Research reveals decrease in 10 year fixed mortgage rates and rise in products on offer

The average 10 year fixed mortgage rate in the UK has decreased significantly over the past five years and there are more products in this sector for home owners who want more certainty with their payments, new research suggests.

Although the 10 year rate edged up slightly since the start of the year, it has fallen from 4.61% in 2014 to now stand at 3.05%, according to figures from Moneyfacts.

It also shows that the availability of longer term fixed mortgages has increased at the same time, and now stands nearly 10 times what it was in January 2014.

The reports suggests that an increase in competition is behind the recent trend of falling rates, as lenders compete for customers’ business in an increasingly challenging property lending landscape.

‘In times of uncertainty, a decade-long fixed mortgage could be a safe-haven for borrowers looking to secure their mortgage payments over the longer term,’ said Darren Cook, finance expert at

‘As consumers prepare themselves for another potential base rate rise this year, their thoughts will be on how to safeguard themselves from any increase in interest rates,’ he pointed out.

But he also pointed out that despite the latest downturn in rates, it’s inevitable that 10 year mortgages will be priced higher than their short term counterparts, as they have to factor in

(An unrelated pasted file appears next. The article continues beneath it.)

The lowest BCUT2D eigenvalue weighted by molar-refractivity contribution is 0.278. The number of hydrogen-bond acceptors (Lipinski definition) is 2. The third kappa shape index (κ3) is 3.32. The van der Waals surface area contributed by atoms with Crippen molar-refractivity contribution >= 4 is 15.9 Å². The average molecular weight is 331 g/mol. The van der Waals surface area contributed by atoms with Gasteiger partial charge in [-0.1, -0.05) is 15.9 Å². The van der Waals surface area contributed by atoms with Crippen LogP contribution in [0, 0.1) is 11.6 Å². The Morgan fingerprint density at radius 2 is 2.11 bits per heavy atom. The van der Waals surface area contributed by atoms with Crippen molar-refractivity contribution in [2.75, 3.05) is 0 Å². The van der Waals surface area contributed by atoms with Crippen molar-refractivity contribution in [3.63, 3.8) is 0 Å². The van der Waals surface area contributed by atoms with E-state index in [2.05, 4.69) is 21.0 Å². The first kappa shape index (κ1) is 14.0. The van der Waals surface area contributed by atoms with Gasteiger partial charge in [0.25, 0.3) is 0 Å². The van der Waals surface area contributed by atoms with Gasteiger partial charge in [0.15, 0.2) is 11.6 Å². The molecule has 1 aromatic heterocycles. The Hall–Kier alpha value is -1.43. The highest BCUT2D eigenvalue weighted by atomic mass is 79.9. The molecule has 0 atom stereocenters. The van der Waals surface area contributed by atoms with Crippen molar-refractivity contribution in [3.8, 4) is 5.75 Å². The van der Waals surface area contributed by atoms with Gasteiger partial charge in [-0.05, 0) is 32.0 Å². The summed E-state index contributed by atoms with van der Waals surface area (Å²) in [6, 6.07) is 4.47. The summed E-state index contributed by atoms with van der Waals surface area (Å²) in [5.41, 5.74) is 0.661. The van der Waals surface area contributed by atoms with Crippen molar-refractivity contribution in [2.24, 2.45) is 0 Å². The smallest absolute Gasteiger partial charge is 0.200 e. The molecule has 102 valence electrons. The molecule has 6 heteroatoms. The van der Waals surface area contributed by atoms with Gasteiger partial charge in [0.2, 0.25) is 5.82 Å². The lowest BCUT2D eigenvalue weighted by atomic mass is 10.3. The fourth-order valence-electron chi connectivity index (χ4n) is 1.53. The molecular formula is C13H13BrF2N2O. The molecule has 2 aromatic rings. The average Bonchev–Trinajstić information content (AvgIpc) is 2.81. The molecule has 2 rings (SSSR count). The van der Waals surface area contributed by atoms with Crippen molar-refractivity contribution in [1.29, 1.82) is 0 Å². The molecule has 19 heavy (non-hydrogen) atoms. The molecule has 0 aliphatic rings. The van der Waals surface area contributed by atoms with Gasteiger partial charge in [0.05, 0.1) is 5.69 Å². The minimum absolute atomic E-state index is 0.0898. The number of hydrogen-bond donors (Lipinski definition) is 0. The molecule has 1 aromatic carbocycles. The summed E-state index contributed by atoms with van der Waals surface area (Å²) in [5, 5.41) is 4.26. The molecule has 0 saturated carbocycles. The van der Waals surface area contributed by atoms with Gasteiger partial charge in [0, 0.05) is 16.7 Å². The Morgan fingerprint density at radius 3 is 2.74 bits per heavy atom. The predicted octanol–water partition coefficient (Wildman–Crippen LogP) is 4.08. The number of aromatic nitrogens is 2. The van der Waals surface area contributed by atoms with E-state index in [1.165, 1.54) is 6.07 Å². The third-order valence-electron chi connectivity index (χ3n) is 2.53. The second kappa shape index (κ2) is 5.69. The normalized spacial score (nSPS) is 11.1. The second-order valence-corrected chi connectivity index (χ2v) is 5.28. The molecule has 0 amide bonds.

longer term fluctuations alongside their own financing costs.

But the research shows that the difference isn’t huge. The average two year mortgage rate currently stands at 2.51%, while the average five year deal is 2.92%, just 0.13% lower than the average 10 year rate.

Cook suggested that while for many, that slightly higher rate could be a more than adequate trade-off for double the length of security, borrowers must be aware that 10 year fixed rate mortgages are often accompanied by hefty redemption penalties, which require a borrower to be tied into the deal for the full length of the term.

And he added that currently some 84% of the 10 year fixed rate deals on the market offer some form of porting option for those who wish to move home during this period, allowing them to resume the mortgage on the same terms with the new property.

‘Ultimately, a 10 year fixed rate mortgage will need a lot of consideration, with borrowers looking at all the options to make sure this is the right choice for their individual circumstances. But perhaps, given the current uncertainty, now is the time to make a long term commitment,’ he concluded.